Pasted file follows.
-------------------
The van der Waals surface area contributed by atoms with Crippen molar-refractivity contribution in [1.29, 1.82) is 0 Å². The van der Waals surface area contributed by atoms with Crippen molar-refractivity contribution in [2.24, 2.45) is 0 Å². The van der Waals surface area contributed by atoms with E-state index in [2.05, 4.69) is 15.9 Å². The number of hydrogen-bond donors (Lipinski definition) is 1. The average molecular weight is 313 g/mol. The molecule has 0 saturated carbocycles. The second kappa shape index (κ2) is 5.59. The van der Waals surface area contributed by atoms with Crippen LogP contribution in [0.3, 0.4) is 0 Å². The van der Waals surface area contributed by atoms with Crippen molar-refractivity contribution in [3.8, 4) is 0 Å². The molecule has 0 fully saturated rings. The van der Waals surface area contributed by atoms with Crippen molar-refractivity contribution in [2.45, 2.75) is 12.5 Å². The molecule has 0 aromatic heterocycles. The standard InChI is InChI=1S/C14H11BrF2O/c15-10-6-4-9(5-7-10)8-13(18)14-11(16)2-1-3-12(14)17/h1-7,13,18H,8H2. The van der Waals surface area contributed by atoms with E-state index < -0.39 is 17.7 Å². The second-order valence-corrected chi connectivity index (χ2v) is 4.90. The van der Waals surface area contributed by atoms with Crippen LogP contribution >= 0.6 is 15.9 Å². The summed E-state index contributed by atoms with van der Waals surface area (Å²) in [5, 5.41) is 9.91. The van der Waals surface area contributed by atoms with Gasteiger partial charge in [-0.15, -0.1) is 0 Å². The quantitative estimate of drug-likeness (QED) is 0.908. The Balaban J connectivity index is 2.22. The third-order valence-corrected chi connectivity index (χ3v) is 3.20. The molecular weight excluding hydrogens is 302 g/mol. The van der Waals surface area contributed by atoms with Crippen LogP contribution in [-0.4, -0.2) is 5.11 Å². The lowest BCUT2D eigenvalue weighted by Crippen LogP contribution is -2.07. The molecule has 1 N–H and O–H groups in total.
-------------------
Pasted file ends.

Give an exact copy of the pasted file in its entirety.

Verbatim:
The van der Waals surface area contributed by atoms with Crippen molar-refractivity contribution in [1.29, 1.82) is 0 Å². The van der Waals surface area contributed by atoms with Crippen molar-refractivity contribution in [2.24, 2.45) is 0 Å². The van der Waals surface area contributed by atoms with E-state index in [2.05, 4.69) is 15.9 Å². The number of hydrogen-bond donors (Lipinski definition) is 1. The average molecular weight is 313 g/mol. The molecule has 0 saturated carbocycles. The second kappa shape index (κ2) is 5.59. The van der Waals surface area contributed by atoms with Crippen LogP contribution in [0.3, 0.4) is 0 Å². The van der Waals surface area contributed by atoms with Crippen molar-refractivity contribution in [3.8, 4) is 0 Å². The molecule has 0 fully saturated rings. The van der Waals surface area contributed by atoms with Crippen molar-refractivity contribution in [2.45, 2.75) is 12.5 Å². The molecule has 0 aromatic heterocycles. The standard InChI is InChI=1S/C14H11BrF2O/c15-10-6-4-9(5-7-10)8-13(18)14-11(16)2-1-3-12(14)17/h1-7,13,18H,8H2. The van der Waals surface area contributed by atoms with E-state index < -0.39 is 17.7 Å². The second-order valence-corrected chi connectivity index (χ2v) is 4.90. The van der Waals surface area contributed by atoms with Crippen LogP contribution >= 0.6 is 15.9 Å². The summed E-state index contributed by atoms with van der Waals surface area (Å²) in [5, 5.41) is 9.91. The van der Waals surface area contributed by atoms with Gasteiger partial charge in [-0.15, -0.1) is 0 Å². The quantitative estimate of drug-likeness (QED) is 0.908. The Balaban J connectivity index is 2.22. The third-order valence-corrected chi connectivity index (χ3v) is 3.20. The molecular weight excluding hydrogens is 302 g/mol. The van der Waals surface area contributed by atoms with Crippen LogP contribution in [-0.4, -0.2) is 5.11 Å². The lowest BCUT2D eigenvalue weighted by Crippen LogP contribution is -2.07. The molecule has 1 N–H and O–H groups in total.